Last Updated on 10/16/2016 by Chris Gampat
Your work has featured on The Phoblographer a couple of years back, at the time you were working with surreal images with a dark mood to them. What have you been working on since that feature? Your latest work has a similar tone but more prominently features the female form. Can you talk a bit more about the inspiration for this series of images and how the female shapes your vision?
For many years, my works are kept in a surrealistic mood. I like dark, melancholic atmosphere – it makes for reflection and meditation, and important to me that my pictures told stories and provoked thoughts. I love to photograph women – I am a seeker of beauty. I realize now a series of photomontages in which the landscape is built on the basis of fragments of the female body. The woman is for me an inexhaustible source of inspiration. I like open spaces, it is in a sense a metaphor for freedom. Man should find its place in space, about this I’m trying to telling stories.
Can you walk us through your process from concept to execution? What elements are key to making striking compositions like those on your site?
I usually start with the landscape. I’m looking at unreal landscapes, which in themselves constitute a natural inspiration to create on their basis of the “new world”. I like contrasts, for example thick-thin, small-big, dark-light. The combination of the contrast elements always creates tension, needed for this to work strongly influenced by the recipient. There isn’t just the one key, one method for it to create evocative, a picture story. I often operate with symbols, simple graphic signs, such lonely tree, man, home, road. It archetypes known and recognized worldwide. As a result, I manage to reach the audience even from different cultures, who grew up in a different world than I do.If you could choose a single image to be remembered for, which would it be?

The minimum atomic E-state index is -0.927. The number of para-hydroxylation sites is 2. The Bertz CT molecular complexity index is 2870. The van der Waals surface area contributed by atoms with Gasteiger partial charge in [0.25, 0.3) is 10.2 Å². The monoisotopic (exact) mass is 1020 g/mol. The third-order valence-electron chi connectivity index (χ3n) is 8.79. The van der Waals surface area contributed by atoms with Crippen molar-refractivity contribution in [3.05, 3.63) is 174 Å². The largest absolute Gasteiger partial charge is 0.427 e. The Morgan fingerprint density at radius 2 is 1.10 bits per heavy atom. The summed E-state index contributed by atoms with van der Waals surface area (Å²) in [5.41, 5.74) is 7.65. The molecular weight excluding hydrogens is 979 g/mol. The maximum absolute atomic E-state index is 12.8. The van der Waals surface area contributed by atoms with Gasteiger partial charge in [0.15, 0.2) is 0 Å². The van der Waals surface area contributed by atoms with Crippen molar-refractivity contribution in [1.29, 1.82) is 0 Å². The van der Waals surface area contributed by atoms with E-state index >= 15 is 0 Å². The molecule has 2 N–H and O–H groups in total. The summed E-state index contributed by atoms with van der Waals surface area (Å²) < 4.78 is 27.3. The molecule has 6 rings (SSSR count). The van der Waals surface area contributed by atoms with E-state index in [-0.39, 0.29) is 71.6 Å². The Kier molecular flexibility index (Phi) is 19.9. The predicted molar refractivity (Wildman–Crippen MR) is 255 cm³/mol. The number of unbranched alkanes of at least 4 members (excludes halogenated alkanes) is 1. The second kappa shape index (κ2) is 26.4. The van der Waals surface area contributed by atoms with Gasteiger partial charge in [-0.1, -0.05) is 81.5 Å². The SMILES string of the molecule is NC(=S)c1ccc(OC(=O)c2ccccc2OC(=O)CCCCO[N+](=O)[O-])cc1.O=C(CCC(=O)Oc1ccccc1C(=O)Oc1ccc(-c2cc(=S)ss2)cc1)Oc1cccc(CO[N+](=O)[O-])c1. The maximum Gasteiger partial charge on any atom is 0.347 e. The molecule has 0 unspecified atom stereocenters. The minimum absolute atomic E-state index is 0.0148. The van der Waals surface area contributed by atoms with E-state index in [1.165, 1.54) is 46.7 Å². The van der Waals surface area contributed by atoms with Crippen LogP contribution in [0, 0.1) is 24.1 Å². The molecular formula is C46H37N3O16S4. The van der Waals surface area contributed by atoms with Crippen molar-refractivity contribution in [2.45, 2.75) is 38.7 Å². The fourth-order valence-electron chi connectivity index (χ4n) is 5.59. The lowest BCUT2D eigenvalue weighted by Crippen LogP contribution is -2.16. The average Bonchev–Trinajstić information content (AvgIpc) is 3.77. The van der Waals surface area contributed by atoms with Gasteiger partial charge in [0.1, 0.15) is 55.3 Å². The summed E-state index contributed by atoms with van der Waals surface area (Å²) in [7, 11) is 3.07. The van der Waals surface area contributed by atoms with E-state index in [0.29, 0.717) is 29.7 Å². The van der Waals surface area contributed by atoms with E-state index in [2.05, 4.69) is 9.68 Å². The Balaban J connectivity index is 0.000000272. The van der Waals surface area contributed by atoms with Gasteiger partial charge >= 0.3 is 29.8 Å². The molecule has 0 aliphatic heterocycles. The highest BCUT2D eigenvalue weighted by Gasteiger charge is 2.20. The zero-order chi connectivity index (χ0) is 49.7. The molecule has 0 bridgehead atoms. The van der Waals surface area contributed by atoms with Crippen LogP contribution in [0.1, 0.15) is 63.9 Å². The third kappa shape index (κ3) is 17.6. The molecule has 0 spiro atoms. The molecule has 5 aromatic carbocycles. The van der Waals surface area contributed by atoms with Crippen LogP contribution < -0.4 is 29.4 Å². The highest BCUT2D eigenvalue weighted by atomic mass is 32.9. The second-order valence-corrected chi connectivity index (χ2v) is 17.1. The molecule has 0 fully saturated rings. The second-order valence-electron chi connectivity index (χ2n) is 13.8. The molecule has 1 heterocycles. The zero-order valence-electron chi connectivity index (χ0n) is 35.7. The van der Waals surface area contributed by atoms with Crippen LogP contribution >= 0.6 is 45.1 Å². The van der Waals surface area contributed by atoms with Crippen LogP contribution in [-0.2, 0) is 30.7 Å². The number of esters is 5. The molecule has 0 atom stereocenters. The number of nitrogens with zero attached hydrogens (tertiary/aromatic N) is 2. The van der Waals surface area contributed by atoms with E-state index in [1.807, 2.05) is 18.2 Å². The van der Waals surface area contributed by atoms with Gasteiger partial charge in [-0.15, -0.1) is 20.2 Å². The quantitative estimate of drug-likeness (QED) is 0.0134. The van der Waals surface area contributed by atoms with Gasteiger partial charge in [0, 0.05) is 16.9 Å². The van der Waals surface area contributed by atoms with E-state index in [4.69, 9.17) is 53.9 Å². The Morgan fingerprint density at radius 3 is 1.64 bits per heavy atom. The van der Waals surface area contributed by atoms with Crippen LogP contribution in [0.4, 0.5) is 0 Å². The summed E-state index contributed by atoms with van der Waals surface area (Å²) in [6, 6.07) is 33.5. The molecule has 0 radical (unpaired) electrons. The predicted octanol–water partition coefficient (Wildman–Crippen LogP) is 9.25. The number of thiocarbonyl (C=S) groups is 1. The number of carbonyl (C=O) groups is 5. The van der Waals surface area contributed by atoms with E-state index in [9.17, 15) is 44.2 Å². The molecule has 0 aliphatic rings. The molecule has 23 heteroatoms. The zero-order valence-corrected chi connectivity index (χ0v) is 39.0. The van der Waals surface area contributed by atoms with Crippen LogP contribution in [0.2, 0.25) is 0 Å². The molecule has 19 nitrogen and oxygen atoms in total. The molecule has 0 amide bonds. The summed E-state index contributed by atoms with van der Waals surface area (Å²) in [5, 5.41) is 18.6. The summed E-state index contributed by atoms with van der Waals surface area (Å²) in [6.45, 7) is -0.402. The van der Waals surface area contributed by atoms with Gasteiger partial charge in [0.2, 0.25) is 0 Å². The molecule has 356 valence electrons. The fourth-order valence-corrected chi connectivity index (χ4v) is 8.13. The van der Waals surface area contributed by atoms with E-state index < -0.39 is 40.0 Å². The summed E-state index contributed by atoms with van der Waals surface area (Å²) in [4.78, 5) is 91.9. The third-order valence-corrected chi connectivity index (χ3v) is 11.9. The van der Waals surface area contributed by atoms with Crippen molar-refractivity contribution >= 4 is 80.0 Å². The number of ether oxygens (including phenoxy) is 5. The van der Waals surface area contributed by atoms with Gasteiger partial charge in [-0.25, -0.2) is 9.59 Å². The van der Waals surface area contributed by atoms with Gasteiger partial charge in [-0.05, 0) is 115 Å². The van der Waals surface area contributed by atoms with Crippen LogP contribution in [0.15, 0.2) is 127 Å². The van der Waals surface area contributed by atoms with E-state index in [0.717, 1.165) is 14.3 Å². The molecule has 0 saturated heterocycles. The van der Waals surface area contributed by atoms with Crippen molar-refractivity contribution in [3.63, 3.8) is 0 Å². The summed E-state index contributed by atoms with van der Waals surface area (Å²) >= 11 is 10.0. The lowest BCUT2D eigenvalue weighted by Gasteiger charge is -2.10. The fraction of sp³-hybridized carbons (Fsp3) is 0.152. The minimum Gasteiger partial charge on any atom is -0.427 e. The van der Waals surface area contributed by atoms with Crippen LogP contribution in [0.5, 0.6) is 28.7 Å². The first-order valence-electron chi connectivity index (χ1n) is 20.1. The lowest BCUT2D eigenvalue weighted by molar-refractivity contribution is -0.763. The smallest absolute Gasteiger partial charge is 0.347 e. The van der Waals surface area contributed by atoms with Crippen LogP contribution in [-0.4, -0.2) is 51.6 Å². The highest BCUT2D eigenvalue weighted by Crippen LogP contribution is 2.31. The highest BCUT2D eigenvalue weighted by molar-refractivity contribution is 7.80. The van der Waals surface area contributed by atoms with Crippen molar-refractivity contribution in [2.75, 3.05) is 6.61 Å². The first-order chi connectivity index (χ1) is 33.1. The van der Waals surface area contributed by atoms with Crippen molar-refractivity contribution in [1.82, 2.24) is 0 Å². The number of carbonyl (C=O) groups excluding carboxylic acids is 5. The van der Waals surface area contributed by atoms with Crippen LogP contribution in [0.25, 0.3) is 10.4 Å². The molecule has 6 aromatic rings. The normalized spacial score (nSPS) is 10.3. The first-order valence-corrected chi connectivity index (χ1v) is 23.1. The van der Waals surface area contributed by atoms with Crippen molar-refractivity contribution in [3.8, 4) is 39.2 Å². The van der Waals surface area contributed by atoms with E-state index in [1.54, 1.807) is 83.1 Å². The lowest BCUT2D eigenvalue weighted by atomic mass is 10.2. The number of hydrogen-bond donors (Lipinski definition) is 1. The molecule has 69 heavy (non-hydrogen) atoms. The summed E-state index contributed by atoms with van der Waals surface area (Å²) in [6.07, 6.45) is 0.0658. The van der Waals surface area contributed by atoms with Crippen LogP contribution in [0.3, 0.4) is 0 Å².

I’m not their favorite work, though I have great affection for the series with people on stilts. I chose to work “Theater of Dreams”, because it was one of the first in this series. For a long time he hung in my room.
Klimczak has been a photographer for over 30 years and has won multiple prestigious awards from Kodak, Photo.net, Adore Noir and he has organized 21 solo-exhibitions internationally. You can find more of his work on Klimczak’s website.